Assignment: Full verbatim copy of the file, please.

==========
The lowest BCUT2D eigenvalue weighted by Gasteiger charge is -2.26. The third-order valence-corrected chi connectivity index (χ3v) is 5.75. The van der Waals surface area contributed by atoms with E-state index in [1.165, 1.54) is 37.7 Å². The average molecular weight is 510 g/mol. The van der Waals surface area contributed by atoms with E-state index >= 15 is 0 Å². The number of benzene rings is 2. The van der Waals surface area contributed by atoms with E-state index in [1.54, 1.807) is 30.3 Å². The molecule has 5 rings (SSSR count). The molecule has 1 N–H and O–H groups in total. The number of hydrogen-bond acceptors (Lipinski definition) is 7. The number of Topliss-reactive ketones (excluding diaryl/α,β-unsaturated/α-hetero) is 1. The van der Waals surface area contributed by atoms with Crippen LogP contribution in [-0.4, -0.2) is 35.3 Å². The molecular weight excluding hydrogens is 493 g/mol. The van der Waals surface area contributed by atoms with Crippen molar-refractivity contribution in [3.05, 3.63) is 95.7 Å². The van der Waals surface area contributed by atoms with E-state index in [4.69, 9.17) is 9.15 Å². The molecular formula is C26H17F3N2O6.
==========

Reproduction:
The lowest BCUT2D eigenvalue weighted by Gasteiger charge is -2.26. The third-order valence-corrected chi connectivity index (χ3v) is 5.75. The van der Waals surface area contributed by atoms with E-state index in [1.165, 1.54) is 37.7 Å². The average molecular weight is 510 g/mol. The van der Waals surface area contributed by atoms with E-state index >= 15 is 0 Å². The number of benzene rings is 2. The van der Waals surface area contributed by atoms with E-state index in [1.54, 1.807) is 30.3 Å². The molecule has 5 rings (SSSR count). The molecule has 1 N–H and O–H groups in total. The number of hydrogen-bond acceptors (Lipinski definition) is 7. The number of Topliss-reactive ketones (excluding diaryl/α,β-unsaturated/α-hetero) is 1. The van der Waals surface area contributed by atoms with Crippen LogP contribution in [-0.4, -0.2) is 35.3 Å². The molecular weight excluding hydrogens is 493 g/mol. The van der Waals surface area contributed by atoms with Crippen molar-refractivity contribution in [3.05, 3.63) is 95.7 Å². The van der Waals surface area contributed by atoms with E-state index in [4.69, 9.17) is 9.15 Å². The molecular formula is C26H17F3N2O6.